Woolen warmth: Columnist gives a new approach for scarf making

Wednesday, September 27, 2006
(Submitted photo)

Though I've spent most of my free moments over the past few weeks making fans to hand out at football games, my mind wanders to real football weather.

I long for chilly days and breezy nights, evenings so cold you can't feel the tip of your nose. I can't wait to cheer for the Rebels with appendages frozen to the point that it stings to clap my muffled hands.

On those days, scarves are my favorite winter accessory because they can wrap your shoulders, wind around your neck or warm your ears. And though they're the most versatile of woolen objects, knitting just isn't on my list of hobbies. Amazing, I know, but nothing about the craze seems to appeal to me.

That's why I was so excited to find out my lack of laundry knowledge (see last month's column) could be put to good use in bringing warmth to my life.

Sometimes there's just not enough time to hand wash a sweater. Occasionally one can successfully machine launder a "hand wash only" garment, but I've pressed my luck one too many times.

That trash -- along with some treasure found during my frequent thrifty adventures - has become my new base for creating beautiful scarves.

If you're a laundry pro, here's the basic way to ruin a sweater: take a sweater that is at least 80 percent wool and wash it in hot water. Then run it through a high-heat dryer cycle until it's completely dry.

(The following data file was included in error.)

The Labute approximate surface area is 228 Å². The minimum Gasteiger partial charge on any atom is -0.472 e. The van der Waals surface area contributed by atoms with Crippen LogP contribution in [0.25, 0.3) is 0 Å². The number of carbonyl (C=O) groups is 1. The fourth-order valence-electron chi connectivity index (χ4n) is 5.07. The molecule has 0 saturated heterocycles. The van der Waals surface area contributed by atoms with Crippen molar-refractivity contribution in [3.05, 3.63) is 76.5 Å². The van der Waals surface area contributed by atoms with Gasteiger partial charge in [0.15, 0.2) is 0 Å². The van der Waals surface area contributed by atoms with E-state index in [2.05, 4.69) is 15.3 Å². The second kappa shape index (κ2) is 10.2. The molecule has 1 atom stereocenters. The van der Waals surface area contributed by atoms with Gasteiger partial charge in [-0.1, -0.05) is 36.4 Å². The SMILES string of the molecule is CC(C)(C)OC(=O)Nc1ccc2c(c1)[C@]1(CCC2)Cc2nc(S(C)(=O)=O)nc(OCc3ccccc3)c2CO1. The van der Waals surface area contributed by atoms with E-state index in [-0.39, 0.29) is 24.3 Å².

This process is also known as felting and should result in an amazingly smaller and more tightly knit sweater coming out of your dryer.

When you've got a few sweaters felted, it's time to start visualizing your new scarf. You'll be cutting squares out of your sweaters so while you're thinking about your size and design, it's good to start cutting the arms and cuffs off and divide the shell of the sweater into front and back pieces.

I like to use 5-inch-by-6-inch squares or 4-inch-by-7-inch squares for most of my scarves. It's easiest for me if I cut a piece of paper to use as a pattern. Your squares won't be exactly square, but they should be about roughly the same size so that you can piece them together later.

Most of my scarves are between 6 and 8 squares long so make sure you have enough deconstructed sweater scraps.

Once your pieces are cut, grab a needle and some embroidery thread and start sewing the squares together. I usually butt the ends together and quick stitch them in place.

An evening in front of the TV can result in a mass of new scarves for your whole crew.

And they'll be perfect for those evenings in front of the fire or under the bright lights of the football stadium.

Vanessa Cook is a former Southeast Missourian copy editor who dabbles in decorating.

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